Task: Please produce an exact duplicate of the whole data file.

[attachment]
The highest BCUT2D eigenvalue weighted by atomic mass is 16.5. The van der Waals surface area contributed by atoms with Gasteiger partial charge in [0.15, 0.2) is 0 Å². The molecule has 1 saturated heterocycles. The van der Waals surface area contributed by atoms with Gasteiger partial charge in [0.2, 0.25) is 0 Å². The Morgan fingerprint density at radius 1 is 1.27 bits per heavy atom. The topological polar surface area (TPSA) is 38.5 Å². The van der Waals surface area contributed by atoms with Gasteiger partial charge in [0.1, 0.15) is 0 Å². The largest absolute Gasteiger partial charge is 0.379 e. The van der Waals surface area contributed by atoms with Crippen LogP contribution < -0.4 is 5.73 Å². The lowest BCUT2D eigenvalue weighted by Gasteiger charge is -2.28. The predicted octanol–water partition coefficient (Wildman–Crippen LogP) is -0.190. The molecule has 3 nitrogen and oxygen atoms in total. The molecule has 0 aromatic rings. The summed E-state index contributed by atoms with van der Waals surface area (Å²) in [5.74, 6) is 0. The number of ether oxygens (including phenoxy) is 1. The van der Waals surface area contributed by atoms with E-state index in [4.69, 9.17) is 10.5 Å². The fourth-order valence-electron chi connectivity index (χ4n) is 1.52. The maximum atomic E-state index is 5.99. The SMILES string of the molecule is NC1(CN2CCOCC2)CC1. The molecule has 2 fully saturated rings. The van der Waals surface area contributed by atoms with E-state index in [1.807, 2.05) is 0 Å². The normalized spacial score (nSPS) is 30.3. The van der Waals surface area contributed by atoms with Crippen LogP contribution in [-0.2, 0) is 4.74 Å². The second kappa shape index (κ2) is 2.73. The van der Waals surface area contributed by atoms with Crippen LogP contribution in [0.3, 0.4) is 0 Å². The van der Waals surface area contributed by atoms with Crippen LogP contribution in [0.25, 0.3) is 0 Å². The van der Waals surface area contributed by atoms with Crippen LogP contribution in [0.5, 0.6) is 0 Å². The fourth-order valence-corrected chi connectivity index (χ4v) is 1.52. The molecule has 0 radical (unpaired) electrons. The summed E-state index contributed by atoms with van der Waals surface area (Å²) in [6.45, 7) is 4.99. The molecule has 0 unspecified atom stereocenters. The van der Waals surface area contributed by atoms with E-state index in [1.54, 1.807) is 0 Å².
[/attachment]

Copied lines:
The highest BCUT2D eigenvalue weighted by atomic mass is 16.5. The van der Waals surface area contributed by atoms with Gasteiger partial charge in [0.15, 0.2) is 0 Å². The molecule has 1 saturated heterocycles. The van der Waals surface area contributed by atoms with Gasteiger partial charge in [0.2, 0.25) is 0 Å². The Morgan fingerprint density at radius 1 is 1.27 bits per heavy atom. The topological polar surface area (TPSA) is 38.5 Å². The van der Waals surface area contributed by atoms with Gasteiger partial charge in [0.1, 0.15) is 0 Å². The largest absolute Gasteiger partial charge is 0.379 e. The van der Waals surface area contributed by atoms with Crippen LogP contribution < -0.4 is 5.73 Å². The lowest BCUT2D eigenvalue weighted by Gasteiger charge is -2.28. The predicted octanol–water partition coefficient (Wildman–Crippen LogP) is -0.190. The molecule has 3 nitrogen and oxygen atoms in total. The molecule has 0 aromatic rings. The summed E-state index contributed by atoms with van der Waals surface area (Å²) in [5.74, 6) is 0. The number of ether oxygens (including phenoxy) is 1. The van der Waals surface area contributed by atoms with E-state index in [4.69, 9.17) is 10.5 Å². The fourth-order valence-electron chi connectivity index (χ4n) is 1.52. The maximum atomic E-state index is 5.99. The SMILES string of the molecule is NC1(CN2CCOCC2)CC1. The molecule has 2 fully saturated rings. The van der Waals surface area contributed by atoms with E-state index in [1.807, 2.05) is 0 Å². The normalized spacial score (nSPS) is 30.3. The van der Waals surface area contributed by atoms with Crippen LogP contribution in [-0.2, 0) is 4.74 Å². The second kappa shape index (κ2) is 2.73. The van der Waals surface area contributed by atoms with Crippen LogP contribution in [0.3, 0.4) is 0 Å². The van der Waals surface area contributed by atoms with Crippen LogP contribution in [0.25, 0.3) is 0 Å². The van der Waals surface area contributed by atoms with Crippen LogP contribution in [0.5, 0.6) is 0 Å². The fourth-order valence-corrected chi connectivity index (χ4v) is 1.52. The molecule has 0 radical (unpaired) electrons. The summed E-state index contributed by atoms with van der Waals surface area (Å²) in [6.45, 7) is 4.99. The molecule has 0 unspecified atom stereocenters. The van der Waals surface area contributed by atoms with E-state index in [1.54, 1.807) is 0 Å².